The book is illustrated to Osprey's normal high standard, with some excellent campaign and battle maps and a good selection of contemporary illustrations. This is a clearly written account of a battle that failed to produce the crushing victory required by Napoleon, and that thus became a stepping stone on the road to the destruction of the Grande Armée. Recommended.
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Most Helpful Customer Reviews on (beta) 3.8 out of 5 stars  6 reviews
9 of 9 people found the following review helpful
3.0 out of 5 stars Good Writing, Old-style Research, Inadequate Maps 27 Sep 2012
By R. A Forczyk - Published on
When I heard that Osprey was including The Battle of Borodino in its line-up for their 2012 Campaign series, I was both interested and worried. For true Napoleonic fans know that Napoleon's hash was settled in Russia, not on the fields of Waterloo, so any new books on Borodino in English are welcome. However, I was concerned that Osprey would make the same mistake it did years ago with Stalingrad and try to cram too much into a slim 96-page volume. After finishing Borodino 1812, I felt that some of my concern was justified - trying to jam Napoleon's entire Russian campaign into one volume weakens the value of the final product - although the author, Philip Haythornthwaite, had the skill to carry it off with great aplomb. In short, Napoleonic aficionados will appreciate the artwork but probably bristle that barely twenty pages of text were given to the actual battle. On the other hand, general readers who don't want to tackle the 1,000+ pages of Austin P. Britten's 1812: The March on Moscow (1993)will appreciate this as a good introduction to the Russian Campaign. Overall, the author provides a good narrative with excellent supporting artwork, although the maps are not always adequate for following his narrative.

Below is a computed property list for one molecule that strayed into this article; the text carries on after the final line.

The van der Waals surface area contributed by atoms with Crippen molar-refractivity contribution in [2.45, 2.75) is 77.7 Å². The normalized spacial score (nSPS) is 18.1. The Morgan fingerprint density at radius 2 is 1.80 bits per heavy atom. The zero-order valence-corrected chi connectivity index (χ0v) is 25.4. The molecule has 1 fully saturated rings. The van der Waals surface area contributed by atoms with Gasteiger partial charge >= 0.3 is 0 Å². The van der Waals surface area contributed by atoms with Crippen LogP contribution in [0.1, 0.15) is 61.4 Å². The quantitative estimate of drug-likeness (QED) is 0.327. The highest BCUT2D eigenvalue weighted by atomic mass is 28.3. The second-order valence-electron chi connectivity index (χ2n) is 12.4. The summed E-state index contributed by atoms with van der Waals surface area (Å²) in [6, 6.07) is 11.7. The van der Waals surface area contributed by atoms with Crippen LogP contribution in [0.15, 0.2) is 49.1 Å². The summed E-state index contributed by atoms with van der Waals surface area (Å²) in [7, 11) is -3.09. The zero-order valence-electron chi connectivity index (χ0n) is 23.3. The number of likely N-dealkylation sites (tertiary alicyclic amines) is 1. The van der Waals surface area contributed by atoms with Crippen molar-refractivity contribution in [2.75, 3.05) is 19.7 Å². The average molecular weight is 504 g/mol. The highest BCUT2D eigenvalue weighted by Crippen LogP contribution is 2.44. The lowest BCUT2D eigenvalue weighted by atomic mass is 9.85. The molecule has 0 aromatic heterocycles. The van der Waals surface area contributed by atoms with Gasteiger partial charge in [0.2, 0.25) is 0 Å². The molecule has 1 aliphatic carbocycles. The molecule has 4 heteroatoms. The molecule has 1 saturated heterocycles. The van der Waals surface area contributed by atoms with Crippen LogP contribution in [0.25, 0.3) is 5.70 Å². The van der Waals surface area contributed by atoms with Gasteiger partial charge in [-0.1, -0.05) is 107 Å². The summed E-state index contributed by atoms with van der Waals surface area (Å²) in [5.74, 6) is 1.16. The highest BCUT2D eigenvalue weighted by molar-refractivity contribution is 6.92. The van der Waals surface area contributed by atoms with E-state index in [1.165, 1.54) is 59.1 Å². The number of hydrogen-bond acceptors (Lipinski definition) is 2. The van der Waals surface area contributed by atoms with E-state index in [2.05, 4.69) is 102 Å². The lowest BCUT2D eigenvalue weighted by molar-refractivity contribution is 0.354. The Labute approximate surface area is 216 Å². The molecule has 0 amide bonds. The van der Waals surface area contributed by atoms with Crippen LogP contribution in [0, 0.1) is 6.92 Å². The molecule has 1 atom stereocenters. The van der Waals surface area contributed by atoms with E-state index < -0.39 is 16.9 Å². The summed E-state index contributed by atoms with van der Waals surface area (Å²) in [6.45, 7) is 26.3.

The initial sections of the volume, on opposing commanders, plans and forces, are a bit brief. The author provides capsule bios on eight French/Polish and nine Russian commanders, which should be more than sufficient for general readers. The other two topics are lumped into one 8-page section, which does not flow particularly well. There is no real discussion in this section about the strengths and weaknesses of the opposing forces, merely a general laydown. The author does provide a 3 page order of battle, which extends down to regimental-level. Napoleon's initial invasion, the Battle of Smolensk and Kutusov's assumption of command are covered in 12 pages, which is quick but adequate.